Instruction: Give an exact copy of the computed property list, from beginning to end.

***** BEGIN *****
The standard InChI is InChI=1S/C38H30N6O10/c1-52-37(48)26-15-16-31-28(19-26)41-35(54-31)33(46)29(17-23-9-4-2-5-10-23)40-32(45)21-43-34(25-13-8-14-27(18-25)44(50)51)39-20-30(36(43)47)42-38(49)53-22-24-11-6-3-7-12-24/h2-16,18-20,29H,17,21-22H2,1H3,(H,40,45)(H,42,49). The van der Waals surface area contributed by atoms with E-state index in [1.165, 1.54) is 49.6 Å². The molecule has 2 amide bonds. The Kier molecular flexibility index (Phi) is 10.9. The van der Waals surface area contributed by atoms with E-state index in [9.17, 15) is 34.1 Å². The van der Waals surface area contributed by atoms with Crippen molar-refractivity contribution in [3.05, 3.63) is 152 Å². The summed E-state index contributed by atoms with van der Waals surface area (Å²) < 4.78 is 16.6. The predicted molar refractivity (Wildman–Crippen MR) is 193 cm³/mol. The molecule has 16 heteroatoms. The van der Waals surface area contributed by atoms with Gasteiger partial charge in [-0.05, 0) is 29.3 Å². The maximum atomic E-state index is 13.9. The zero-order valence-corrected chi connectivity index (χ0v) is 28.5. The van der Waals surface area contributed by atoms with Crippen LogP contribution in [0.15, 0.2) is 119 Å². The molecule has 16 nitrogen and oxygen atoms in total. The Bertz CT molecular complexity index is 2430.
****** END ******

The standard InChI is InChI=1S/C38H30N6O10/c1-52-37(48)26-15-16-31-28(19-26)41-35(54-31)33(46)29(17-23-9-4-2-5-10-23)40-32(45)21-43-34(25-13-8-14-27(18-25)44(50)51)39-20-30(36(43)47)42-38(49)53-22-24-11-6-3-7-12-24/h2-16,18-20,29H,17,21-22H2,1H3,(H,40,45)(H,42,49). The van der Waals surface area contributed by atoms with E-state index in [1.165, 1.54) is 49.6 Å². The molecule has 2 amide bonds. The Kier molecular flexibility index (Phi) is 10.9. The van der Waals surface area contributed by atoms with E-state index in [9.17, 15) is 34.1 Å². The van der Waals surface area contributed by atoms with Crippen molar-refractivity contribution in [3.05, 3.63) is 152 Å². The summed E-state index contributed by atoms with van der Waals surface area (Å²) < 4.78 is 16.6. The predicted molar refractivity (Wildman–Crippen MR) is 193 cm³/mol. The molecule has 16 heteroatoms. The van der Waals surface area contributed by atoms with Gasteiger partial charge in [-0.05, 0) is 29.3 Å². The maximum atomic E-state index is 13.9. The zero-order valence-corrected chi connectivity index (χ0v) is 28.5. The van der Waals surface area contributed by atoms with Crippen LogP contribution in [0.15, 0.2) is 119 Å². The molecule has 16 nitrogen and oxygen atoms in total. The Bertz CT molecular complexity index is 2430.